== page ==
'Agile' is dead: When marketing takes your words

When words that developers use – clear, precise, technical and process terms – are appropriated by everyone else, it can lead to frustration, misunderstandings, and sometimes even a little comic relief.

What happens when marketing and sales get in on what developers do?

Working at technology companies can be exciting. The feeling of really changing something in the world is powerful. The tech industry relies on cross-pollination between technical and non-technical people. Ideas and best practices have been traded off between professions as long as there have been specialists collaborating to build things.

But when words that developers use – clear, precise, technical and process terms – are appropriated by everyone else, it can lead to frustration, misunderstandings, and sometimes even a little comic relief.

'We’re going Agile'

"Agile" has leaked out of dev teams (see below for more on the alleged death of Agile and what it is to dev teams). I believe there have been successful and productive applications of Agile methodologies to non-developer teams delivering things other than software, but it can be a stretch.

For example, I went to a lot of conferences about digital government in the last five years or so. Everybody from local councils to national governments either wanted to “go Agile” or reported that “we’re Agile now.”

My impression is that many of our digital agency friends and colleagues found the Agile trend in government a little frustrating. Putting work in a “backlog”–but with specific deliverables, priorities, and deadlines–doesn’t make a team “agile.” Putting work requests into an online form isn’t agile. Making me sign off on a novel-length requirements catalog for a fixed delivery deadline and budget is in no way agile, even if you want me to deliver it in “sprints”, you know?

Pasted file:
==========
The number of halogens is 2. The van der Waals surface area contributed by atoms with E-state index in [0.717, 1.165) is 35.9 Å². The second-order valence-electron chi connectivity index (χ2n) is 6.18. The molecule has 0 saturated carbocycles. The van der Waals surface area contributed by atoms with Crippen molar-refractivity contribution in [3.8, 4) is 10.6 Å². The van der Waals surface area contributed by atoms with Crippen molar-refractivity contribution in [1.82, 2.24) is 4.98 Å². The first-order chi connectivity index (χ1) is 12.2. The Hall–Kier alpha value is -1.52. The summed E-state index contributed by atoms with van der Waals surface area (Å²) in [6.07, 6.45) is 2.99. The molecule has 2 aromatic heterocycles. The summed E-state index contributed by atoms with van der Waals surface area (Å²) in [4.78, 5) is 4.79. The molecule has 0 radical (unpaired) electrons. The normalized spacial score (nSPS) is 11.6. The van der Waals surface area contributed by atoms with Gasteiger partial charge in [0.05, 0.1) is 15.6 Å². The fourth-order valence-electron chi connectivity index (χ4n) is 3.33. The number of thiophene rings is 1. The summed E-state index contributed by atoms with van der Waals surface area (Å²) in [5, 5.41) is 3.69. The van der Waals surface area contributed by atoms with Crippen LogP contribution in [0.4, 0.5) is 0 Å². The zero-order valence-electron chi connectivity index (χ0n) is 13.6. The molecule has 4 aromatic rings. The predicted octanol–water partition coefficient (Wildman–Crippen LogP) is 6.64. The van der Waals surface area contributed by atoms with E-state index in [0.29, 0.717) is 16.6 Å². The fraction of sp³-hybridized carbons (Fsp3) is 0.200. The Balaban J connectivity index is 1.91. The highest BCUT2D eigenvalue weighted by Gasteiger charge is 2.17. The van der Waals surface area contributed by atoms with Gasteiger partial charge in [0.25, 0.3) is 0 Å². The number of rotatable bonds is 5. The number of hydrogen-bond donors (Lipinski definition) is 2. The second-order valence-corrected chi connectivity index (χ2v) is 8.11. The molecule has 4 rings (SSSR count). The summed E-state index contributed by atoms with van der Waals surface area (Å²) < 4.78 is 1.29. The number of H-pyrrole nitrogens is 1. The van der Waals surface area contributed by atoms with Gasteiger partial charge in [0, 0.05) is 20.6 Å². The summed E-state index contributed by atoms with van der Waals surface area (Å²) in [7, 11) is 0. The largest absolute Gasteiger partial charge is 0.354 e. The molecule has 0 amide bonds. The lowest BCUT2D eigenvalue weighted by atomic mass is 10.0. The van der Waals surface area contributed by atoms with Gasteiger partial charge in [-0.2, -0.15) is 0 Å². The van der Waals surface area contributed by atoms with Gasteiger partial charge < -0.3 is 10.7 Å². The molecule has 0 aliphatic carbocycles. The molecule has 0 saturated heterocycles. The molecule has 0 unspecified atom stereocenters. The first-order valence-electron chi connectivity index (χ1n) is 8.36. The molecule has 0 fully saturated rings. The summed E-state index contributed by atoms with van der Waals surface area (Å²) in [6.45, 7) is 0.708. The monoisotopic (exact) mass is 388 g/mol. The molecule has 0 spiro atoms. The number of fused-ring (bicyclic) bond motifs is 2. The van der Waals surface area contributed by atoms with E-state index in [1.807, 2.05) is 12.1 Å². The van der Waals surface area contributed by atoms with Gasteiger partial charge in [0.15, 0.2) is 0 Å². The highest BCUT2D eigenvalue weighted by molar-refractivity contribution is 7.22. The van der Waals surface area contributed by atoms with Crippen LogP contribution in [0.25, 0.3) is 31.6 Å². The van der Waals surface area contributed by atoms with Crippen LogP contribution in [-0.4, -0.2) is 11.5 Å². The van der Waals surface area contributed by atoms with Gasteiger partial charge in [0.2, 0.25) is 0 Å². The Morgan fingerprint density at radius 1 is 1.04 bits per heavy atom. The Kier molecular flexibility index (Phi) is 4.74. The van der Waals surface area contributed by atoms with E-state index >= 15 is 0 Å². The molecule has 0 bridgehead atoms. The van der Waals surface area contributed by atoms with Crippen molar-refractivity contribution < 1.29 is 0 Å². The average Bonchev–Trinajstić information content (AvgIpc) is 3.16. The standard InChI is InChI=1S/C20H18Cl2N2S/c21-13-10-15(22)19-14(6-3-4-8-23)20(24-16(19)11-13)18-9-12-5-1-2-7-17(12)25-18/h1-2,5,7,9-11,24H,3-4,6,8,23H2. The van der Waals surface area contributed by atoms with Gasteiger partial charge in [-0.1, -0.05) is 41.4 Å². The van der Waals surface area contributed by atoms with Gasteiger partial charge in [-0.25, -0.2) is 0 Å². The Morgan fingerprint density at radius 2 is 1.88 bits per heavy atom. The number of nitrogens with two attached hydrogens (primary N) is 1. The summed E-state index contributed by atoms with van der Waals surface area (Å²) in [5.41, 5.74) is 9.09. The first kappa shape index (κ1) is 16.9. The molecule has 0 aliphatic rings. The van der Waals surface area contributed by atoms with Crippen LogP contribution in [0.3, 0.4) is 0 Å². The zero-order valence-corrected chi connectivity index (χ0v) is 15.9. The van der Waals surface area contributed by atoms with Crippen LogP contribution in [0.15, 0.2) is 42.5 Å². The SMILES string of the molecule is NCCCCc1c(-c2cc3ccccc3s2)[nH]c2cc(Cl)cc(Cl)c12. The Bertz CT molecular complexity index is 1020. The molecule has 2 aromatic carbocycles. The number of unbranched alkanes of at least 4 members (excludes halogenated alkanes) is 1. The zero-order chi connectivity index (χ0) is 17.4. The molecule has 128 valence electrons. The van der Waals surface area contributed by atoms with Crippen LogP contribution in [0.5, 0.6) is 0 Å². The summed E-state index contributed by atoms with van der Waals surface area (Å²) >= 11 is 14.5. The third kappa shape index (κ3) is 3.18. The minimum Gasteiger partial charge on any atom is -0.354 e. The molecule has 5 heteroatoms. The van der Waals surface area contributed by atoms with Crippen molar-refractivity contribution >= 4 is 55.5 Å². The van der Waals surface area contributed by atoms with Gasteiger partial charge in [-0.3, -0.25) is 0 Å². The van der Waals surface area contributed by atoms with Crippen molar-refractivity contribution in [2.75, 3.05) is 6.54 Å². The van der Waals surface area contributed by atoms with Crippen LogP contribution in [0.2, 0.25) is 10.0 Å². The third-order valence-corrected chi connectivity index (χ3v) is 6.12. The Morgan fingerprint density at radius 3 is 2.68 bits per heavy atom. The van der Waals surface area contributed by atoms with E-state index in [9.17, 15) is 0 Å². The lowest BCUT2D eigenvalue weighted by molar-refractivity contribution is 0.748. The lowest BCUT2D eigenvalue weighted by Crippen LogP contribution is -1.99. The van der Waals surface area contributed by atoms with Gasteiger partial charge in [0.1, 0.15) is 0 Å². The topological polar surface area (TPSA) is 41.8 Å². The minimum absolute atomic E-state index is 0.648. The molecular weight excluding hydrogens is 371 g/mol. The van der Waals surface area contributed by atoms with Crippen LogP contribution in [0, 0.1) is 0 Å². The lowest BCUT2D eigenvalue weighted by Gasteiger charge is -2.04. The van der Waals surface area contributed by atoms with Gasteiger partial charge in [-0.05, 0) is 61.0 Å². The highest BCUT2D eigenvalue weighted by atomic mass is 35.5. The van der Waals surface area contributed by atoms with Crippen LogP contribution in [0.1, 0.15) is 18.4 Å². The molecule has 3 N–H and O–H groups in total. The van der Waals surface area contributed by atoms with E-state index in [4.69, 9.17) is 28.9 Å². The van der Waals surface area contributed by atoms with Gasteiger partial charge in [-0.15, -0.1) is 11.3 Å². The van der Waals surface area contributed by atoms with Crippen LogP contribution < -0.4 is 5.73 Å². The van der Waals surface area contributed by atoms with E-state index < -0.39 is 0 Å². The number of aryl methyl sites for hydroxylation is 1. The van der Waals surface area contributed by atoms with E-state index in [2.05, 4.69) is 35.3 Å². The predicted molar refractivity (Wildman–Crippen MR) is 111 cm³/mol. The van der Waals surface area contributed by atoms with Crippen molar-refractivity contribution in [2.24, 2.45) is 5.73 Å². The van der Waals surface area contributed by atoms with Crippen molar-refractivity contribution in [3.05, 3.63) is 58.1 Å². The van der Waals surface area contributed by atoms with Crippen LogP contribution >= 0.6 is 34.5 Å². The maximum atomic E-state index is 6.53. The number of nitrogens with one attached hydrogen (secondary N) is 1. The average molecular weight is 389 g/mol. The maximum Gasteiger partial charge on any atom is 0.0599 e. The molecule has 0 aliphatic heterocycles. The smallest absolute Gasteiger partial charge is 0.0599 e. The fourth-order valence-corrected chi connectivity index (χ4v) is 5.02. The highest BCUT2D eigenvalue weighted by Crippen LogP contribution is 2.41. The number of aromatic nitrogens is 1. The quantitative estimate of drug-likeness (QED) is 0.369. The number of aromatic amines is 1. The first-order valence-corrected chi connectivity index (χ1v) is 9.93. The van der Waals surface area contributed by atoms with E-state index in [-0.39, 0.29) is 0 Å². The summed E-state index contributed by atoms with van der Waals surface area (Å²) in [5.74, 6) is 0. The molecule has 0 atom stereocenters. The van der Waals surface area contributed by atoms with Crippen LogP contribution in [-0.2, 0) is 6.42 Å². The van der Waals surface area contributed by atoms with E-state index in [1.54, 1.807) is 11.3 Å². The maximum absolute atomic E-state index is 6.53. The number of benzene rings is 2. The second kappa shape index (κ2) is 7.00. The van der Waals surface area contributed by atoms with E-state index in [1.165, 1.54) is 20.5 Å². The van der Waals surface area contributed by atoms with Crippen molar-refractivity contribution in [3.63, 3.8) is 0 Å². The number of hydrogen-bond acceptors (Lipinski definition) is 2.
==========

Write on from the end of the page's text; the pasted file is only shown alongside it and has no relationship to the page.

But at least we’re agile now.

agile again

Language is contagious

Developer friends of mine have told me that once you hear Marketing using it, your word is dead. And between The Cardinal Marketing Sins of Clickbait and Buzzword Overuse, I feel the same sometimes. Non-technical people at software and technology companies (should!) interact with developers. And language is contagious.

Even when marketers do the right thing and collaborate with our technical colleagues to tell compelling, accurate stories about technology, well … after awhile, you start to hear odd things uttered by Sales folks and other non-techies. I cringed at some of these when I first heard them used out of context. I laughed at others.

  • “Can you ping me that file?” … NOOOOO! A ping is a query to another computer somewhere on a network to determine whether there is a connection to it. Use "ping" like a friendly "Hello! Are you there?" in chat. And if someone "pings" you, "pong" is a good answer :-)
  • “We’re having a Marketing Hackathon” … What are we hacking? Oh! You mean “Overtime week?”
  • “Fail fast, scale fast.” Hm. Maybe … In open source Drupal Land, we’ve tried to “fail fast and fail better,” but the high tech cult of failure-as-success has always struck me as odd.
  • “We need to go straight to Blockchain so we can become Uberized without having to become Uber.” ZOMG. I swear I really heard this at a conference with my own ears. The same keynote speaker also told us to “become comfortable with being out of your comfort zone,” so go figure, right?